The truth of inconvenience

Faith & Inspiration

Someone recommended a magazine I fell in love with, so I decided to subscribe. I had a wait in the doctor’s office, so I whipped out my cell phone to take care of business. I dialed the toll-free number listed in the magazine’s masthead and was connected to the subscription department. But suddenly I gasped when I found a gaping hope in my wallet where the credit card should have been. The representative who quoted me $44 for a year’s subscription understood when I told her I would have to call back.

It was a false alarm, and I located the renegade card in my skirt pocket, where I had stuffed it an hour ago after filling up at the gas station. So I redialed and restarted the transaction. Once again I was quoted $44 and was about to read the 16 embossed digits that make the world go round when to my surprise the doctor was ready to see me. I bailed out of the order a second time.

I left the doctor’s office and drove to a train station to fetch my daughter. She was late so I tried a third time with the magazine people. This time I got a rep who quoted me $25 rather than $44 for a year’s privilege. She said, “I’ll say you tried online but were not successful.” I said, “Well, that’s very nice of you.” And perhaps because I thought the more favorable deal was cinched anyway, I added, “But to be honest with you, I didn’t try online first.”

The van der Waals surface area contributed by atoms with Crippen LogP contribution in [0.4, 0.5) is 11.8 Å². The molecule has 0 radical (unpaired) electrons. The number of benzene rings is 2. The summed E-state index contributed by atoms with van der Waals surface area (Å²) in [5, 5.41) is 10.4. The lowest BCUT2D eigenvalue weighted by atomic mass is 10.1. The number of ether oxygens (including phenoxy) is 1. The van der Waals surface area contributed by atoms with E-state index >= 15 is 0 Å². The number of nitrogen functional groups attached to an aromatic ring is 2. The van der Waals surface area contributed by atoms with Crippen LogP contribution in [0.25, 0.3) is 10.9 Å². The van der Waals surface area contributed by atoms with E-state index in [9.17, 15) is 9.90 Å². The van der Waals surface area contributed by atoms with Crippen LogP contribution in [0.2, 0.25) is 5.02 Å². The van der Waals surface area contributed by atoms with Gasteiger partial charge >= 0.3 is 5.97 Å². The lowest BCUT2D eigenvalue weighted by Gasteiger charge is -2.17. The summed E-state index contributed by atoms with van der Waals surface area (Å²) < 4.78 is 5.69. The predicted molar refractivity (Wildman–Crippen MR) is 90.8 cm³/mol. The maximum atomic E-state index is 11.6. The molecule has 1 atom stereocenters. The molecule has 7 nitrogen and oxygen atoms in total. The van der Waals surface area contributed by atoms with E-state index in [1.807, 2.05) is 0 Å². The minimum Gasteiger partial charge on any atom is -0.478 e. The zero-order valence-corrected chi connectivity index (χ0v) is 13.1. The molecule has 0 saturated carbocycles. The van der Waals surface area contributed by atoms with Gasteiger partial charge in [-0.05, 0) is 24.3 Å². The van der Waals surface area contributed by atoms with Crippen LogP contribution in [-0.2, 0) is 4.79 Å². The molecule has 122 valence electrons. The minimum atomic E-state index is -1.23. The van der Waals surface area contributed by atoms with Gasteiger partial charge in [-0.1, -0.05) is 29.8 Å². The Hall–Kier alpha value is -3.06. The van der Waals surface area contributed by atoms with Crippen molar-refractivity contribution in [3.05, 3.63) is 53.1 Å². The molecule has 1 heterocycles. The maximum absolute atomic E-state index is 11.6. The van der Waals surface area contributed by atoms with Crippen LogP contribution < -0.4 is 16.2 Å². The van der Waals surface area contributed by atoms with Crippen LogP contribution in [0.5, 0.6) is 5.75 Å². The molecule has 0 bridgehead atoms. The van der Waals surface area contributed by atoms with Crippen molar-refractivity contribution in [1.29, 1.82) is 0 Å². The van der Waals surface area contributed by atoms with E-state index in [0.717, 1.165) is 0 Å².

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My over-righteousness (Ecclesiastes 7:16), if that’s what it was, cost me the deal, momentarily. My stunned interlocutor got cold feet, and the way we left it is that I would indeed try online first, which was no trouble for me. But I was glad to have been apprised of the very real possibility of paying nearly $20 less than I almost shelled out.

My takeaway lesson was to trust God with interruptions and setbacks. How many times does it happen to us that interruptions and inconveniences actually turn out to our benefit in the end?

Granted, the discount of a few bucks on a magazine subscription is not great gain, and there are many blessings the Lord is more interested in giving to us than chump change. Nevertheless, this small example suffices to demonstrate that the God who is kind in the small things is more than capable of kindness in the great things, too. We can relax with interruptions and setbacks, knowing that all things work together for good for those who love Him.

Andrée Seu Peterson
Andrée Seu Peterson

Andrée is the author of three books: Won't Let You Go Unless You Bless Me, Normal Kingdom Business, and We Shall Have Spring Again.


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